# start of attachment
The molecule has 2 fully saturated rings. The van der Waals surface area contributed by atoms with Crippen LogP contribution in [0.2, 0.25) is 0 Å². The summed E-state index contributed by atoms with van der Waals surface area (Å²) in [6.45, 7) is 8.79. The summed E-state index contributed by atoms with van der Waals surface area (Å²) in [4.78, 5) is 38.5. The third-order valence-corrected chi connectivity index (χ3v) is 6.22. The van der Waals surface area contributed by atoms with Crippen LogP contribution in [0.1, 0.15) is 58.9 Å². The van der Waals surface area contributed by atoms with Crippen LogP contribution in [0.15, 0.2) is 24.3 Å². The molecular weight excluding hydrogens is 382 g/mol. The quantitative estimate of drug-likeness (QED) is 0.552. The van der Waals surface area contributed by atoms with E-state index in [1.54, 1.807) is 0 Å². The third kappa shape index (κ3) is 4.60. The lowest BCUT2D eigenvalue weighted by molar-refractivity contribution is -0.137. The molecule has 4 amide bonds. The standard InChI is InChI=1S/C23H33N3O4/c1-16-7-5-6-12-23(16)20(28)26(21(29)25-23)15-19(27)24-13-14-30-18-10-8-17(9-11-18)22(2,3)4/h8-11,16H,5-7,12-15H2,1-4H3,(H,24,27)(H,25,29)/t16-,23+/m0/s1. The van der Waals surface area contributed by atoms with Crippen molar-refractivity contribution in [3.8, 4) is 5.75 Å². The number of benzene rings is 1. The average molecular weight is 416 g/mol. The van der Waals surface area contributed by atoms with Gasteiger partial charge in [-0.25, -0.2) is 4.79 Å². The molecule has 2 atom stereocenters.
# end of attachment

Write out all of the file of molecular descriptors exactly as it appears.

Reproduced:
The molecule has 2 fully saturated rings. The van der Waals surface area contributed by atoms with Crippen LogP contribution in [0.2, 0.25) is 0 Å². The summed E-state index contributed by atoms with van der Waals surface area (Å²) in [6.45, 7) is 8.79. The summed E-state index contributed by atoms with van der Waals surface area (Å²) in [4.78, 5) is 38.5. The third-order valence-corrected chi connectivity index (χ3v) is 6.22. The van der Waals surface area contributed by atoms with Crippen LogP contribution in [0.1, 0.15) is 58.9 Å². The van der Waals surface area contributed by atoms with Crippen LogP contribution in [0.15, 0.2) is 24.3 Å². The molecular weight excluding hydrogens is 382 g/mol. The quantitative estimate of drug-likeness (QED) is 0.552. The van der Waals surface area contributed by atoms with E-state index in [1.54, 1.807) is 0 Å². The third kappa shape index (κ3) is 4.60. The lowest BCUT2D eigenvalue weighted by molar-refractivity contribution is -0.137. The molecule has 4 amide bonds. The standard InChI is InChI=1S/C23H33N3O4/c1-16-7-5-6-12-23(16)20(28)26(21(29)25-23)15-19(27)24-13-14-30-18-10-8-17(9-11-18)22(2,3)4/h8-11,16H,5-7,12-15H2,1-4H3,(H,24,27)(H,25,29)/t16-,23+/m0/s1. The van der Waals surface area contributed by atoms with Crippen molar-refractivity contribution in [3.8, 4) is 5.75 Å². The number of benzene rings is 1. The average molecular weight is 416 g/mol. The van der Waals surface area contributed by atoms with Gasteiger partial charge in [-0.25, -0.2) is 4.79 Å². The molecule has 2 atom stereocenters.